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The plaster dries quickly, but can snap off if you’re not careful. A coat of mod-podge does wonders to keep it intact.

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Once I was done with the plastering, I began the bejeweling phase, using a variety of different sizes and colors—the color variation doesn’t actually matter, because everything gets painted over at the end.

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I like to start with a black coat of paint, then build up color afterwards.

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I chose metallic greens for the final color, so started dry-brushing over the black undercoat.

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Here’s the final product, sitting in my studio and shown next to an average hen’s egg, to show scale!

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And here’s four of my dragon eggs, showing the different sizes, colors, and patterns.

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The nightmare escapes: a writing prompt at our creativity camp

The nightmare escapes: a writing prompt at our creativity camp

My wife and I our currently in Korea, teaching a creativity camp for tweens and teens. We’re combing writing, art, prop building, and acting to provide the students with a week of intensive creativity!

One of our opening activities was based around the idea of bottling dreams. Students brainstormed characters, focusing on their fears and nightmares. The students then “built” the nightmares by imagining that they had been bottled.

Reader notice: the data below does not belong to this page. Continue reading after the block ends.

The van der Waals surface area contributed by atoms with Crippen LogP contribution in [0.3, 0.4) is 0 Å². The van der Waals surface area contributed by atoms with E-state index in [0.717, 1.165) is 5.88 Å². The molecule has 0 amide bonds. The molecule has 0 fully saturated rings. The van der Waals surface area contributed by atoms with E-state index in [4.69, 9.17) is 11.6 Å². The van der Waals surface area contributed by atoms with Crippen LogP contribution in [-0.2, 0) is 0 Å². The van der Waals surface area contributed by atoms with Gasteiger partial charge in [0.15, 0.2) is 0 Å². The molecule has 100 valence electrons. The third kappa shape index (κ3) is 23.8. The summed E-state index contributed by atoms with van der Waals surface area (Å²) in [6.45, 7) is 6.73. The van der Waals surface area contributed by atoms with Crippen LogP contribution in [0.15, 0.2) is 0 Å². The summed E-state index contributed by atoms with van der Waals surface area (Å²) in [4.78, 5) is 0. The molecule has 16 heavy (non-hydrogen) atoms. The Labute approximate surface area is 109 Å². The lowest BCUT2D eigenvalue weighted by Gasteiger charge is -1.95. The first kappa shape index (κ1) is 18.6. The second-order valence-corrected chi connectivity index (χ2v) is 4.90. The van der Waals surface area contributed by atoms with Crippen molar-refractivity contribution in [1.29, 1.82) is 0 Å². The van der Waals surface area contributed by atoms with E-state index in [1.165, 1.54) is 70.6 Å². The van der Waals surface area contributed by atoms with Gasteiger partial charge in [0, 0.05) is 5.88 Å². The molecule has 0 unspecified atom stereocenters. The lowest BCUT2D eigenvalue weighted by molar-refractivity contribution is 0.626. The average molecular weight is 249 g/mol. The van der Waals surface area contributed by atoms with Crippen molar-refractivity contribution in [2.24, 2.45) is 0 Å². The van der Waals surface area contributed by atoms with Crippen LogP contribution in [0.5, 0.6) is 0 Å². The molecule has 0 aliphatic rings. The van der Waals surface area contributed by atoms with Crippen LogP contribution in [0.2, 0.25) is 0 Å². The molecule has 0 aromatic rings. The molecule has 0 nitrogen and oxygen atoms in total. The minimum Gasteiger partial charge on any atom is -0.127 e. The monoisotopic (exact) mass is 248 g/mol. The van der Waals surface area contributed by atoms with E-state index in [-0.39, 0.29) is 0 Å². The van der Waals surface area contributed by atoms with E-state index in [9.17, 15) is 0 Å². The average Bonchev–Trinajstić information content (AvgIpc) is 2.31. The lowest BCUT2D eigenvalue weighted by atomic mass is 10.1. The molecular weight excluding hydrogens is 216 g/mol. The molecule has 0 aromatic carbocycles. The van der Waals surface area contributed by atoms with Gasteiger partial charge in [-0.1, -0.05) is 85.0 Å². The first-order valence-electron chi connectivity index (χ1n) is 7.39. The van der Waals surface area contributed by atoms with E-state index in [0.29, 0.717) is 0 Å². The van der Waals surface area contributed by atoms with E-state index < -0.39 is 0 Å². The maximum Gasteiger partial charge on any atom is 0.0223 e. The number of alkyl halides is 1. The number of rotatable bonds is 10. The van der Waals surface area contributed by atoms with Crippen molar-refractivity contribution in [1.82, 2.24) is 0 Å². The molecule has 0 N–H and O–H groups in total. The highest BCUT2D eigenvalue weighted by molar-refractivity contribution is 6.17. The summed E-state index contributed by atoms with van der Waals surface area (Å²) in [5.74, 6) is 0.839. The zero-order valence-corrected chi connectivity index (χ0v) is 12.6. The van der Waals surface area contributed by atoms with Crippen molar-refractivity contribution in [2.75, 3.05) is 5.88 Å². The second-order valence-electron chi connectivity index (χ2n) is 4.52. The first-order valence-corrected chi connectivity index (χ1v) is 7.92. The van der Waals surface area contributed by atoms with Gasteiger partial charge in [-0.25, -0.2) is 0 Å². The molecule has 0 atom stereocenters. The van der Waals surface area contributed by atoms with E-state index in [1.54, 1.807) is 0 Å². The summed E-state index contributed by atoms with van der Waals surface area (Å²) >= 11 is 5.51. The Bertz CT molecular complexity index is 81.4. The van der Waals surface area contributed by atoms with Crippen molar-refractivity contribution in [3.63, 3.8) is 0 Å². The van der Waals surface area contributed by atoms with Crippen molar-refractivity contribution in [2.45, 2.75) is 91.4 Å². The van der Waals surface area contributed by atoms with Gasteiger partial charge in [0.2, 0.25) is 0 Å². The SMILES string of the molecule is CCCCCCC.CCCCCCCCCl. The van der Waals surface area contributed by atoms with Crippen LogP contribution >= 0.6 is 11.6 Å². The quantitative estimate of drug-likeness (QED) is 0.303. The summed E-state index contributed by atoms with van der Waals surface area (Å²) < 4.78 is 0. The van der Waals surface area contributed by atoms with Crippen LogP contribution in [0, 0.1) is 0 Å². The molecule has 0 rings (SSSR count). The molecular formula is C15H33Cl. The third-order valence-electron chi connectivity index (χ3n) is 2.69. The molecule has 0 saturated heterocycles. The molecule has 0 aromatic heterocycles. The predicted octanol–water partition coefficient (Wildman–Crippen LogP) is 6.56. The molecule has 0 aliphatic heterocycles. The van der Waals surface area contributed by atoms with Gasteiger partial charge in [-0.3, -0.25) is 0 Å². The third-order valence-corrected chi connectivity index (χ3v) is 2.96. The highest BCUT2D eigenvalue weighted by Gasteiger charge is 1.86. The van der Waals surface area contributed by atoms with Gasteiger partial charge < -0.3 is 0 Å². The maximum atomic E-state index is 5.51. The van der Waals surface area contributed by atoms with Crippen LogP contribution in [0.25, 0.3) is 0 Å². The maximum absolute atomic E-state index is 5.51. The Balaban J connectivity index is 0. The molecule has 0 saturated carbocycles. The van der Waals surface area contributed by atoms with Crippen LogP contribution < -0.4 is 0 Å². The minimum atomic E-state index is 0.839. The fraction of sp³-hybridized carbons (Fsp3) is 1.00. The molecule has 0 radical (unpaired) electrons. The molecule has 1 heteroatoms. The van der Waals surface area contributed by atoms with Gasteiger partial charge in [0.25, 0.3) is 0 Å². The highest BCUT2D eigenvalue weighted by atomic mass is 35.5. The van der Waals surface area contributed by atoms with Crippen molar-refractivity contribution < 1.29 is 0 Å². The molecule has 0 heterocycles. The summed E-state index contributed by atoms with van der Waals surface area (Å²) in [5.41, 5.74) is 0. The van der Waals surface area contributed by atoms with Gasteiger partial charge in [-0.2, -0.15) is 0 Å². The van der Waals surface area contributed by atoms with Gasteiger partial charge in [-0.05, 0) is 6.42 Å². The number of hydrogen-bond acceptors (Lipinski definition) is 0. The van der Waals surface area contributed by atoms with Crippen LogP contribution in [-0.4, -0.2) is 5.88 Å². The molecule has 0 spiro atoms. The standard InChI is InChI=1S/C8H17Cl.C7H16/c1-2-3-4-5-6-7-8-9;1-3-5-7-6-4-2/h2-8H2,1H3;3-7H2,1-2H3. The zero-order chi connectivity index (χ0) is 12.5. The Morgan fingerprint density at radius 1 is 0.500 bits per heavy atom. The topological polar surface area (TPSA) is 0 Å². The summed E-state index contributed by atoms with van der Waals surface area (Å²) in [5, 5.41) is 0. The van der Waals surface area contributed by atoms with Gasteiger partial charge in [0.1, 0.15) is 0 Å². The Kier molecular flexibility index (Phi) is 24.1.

Students could be as literal or symbolic as they wished. I brought a lot of general supplies such as black sand, hair, cotton, and feathers, all of which could be trimmed or stretched to represent the negative qualities of nightmares. There were also some more “on-the-nose” objects, such as plastic bugs and snakes!

For story purposes, those bottles get accidentally opened, unleashing story inspiration!

Here are some photos of the students’ bottles and brainstorming . . .

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The thief who coveted the dragon’s scale

The thief who coveted the dragon’s scale

As a middle-grade fantasy author, a big part of my personal process is bringing my worlds to life through prop-building. It’s also something I love bringing to the classroom.

A recent project I’ve worked on with two different creative writing classes for tweens and teens is something I call “The Dragon and the Thief.” In this series of workshops, we build dragon scales then write a series of pieces about two adversarial characters.

The first set of writing is a pair of poems. The first one, “I am a Thief,” is from the perspective of a character who wants to climb the mountain to snatch a dragon’s scale.  The second one, “I am a Dragon,” is from the perspective of the fantastical beast who is being pilfered. To get the students started, I have them work on a couple of brainstorming sheets.

Of course, some students choose to do their own brainstorming in their notebooks: